The findings from the Onchocerciasis Elimination Study reinforce APOC’s belief in Community-directed intervention (CDI) as a powerful tool for the strengthening of health systems through the empowerment of communities. Certainly, CDI is community-driven and APOC is in fact, leveraging on the burning desire among communities to help themselves to push and expand the boundary of self-help in health care delivery.
Apart from empowering communities to assume ownership and control of their health, the CDI approach has become a model and APOC is advocating the use of this approach for the delivery of multiple health interventions including Vitamin A supplementation, home management of malaria and distribution of treated bed nets. The case for the integration of the CDI strategy into health systems has indeed been strengthened by impressive results from a new multi-country research in Cameroon, Nigeria and Uganda.

The study, requested by APOC’s governing body and coordinated by the WHO Geneva-based Special Programme for Research and Training in Tropical Diseases (TDR), has shown that when community members themselves lead the process of drug delivery and treatment better all round outcome is achieved. Doubtless, APOC’s cost-effective disease control strategy has achieved impressive results. Communities are happy for their improved health and donors and sponsors are satisfied with handsome value for their money. “We have come a long way and we cannot afford to slacken,” Amazigo affirmed. “APOC’s success is an African victory; community-directed intervention is a strategy developed by Africans for Africans. It should be expanded for use by other control programmes to achieve a better outcome.”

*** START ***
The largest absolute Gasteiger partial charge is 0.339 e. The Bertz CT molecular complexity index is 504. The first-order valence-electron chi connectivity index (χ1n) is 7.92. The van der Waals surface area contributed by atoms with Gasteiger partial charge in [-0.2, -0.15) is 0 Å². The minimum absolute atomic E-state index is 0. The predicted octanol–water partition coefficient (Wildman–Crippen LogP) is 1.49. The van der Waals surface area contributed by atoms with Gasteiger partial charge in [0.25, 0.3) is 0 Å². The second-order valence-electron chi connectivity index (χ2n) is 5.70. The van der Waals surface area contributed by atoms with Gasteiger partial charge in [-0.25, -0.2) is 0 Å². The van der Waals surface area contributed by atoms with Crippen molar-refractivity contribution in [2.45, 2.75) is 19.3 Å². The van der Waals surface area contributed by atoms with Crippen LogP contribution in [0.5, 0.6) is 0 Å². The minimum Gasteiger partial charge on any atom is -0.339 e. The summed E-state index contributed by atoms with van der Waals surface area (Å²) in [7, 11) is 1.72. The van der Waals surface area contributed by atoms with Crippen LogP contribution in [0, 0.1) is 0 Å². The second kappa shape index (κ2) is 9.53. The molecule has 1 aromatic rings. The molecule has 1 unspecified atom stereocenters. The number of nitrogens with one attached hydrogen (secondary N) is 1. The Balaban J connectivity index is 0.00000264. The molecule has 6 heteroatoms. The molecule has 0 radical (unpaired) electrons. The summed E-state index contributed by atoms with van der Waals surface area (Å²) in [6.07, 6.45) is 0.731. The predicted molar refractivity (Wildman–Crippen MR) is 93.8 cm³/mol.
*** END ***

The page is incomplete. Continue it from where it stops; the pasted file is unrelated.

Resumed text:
But like every other time-bound project, APOC has an exit date of 2015, so the Amazigo-led management is planning the programme’s decentralisation and devolution, preparing countries and partners to assume complete ownership of the control activities. With Africa well on the way to defeating river blindness, and to ensure that the gains of over three decades are not jeopardised, the stakeholders must seize on the momentum built by APOC’s community-directed intervention strategy to ensure the elimination of the disease as a public health problem in Africa, and towards the attainment of Health for All and the health Millennium Development Goals (MDGs) on the continent. For Amazigo, integrating APOC’s activities with the health system is a golden opportunity to leave a lasting legacy for the benefit of poor remote communities. And if Africa is to attain the health MDGs by 2015, building partnership between communities and the health systems to strengthen the latter through community participation and ownership is inevitable.

With women proving a point or two in leadership in a male dominated world, especially in Africa, the Nigerian scientist has already carved a niche for herself as an icon in global health management, although she remains coy about being ranked among other great African female achievers, insisting that her best is yet to come.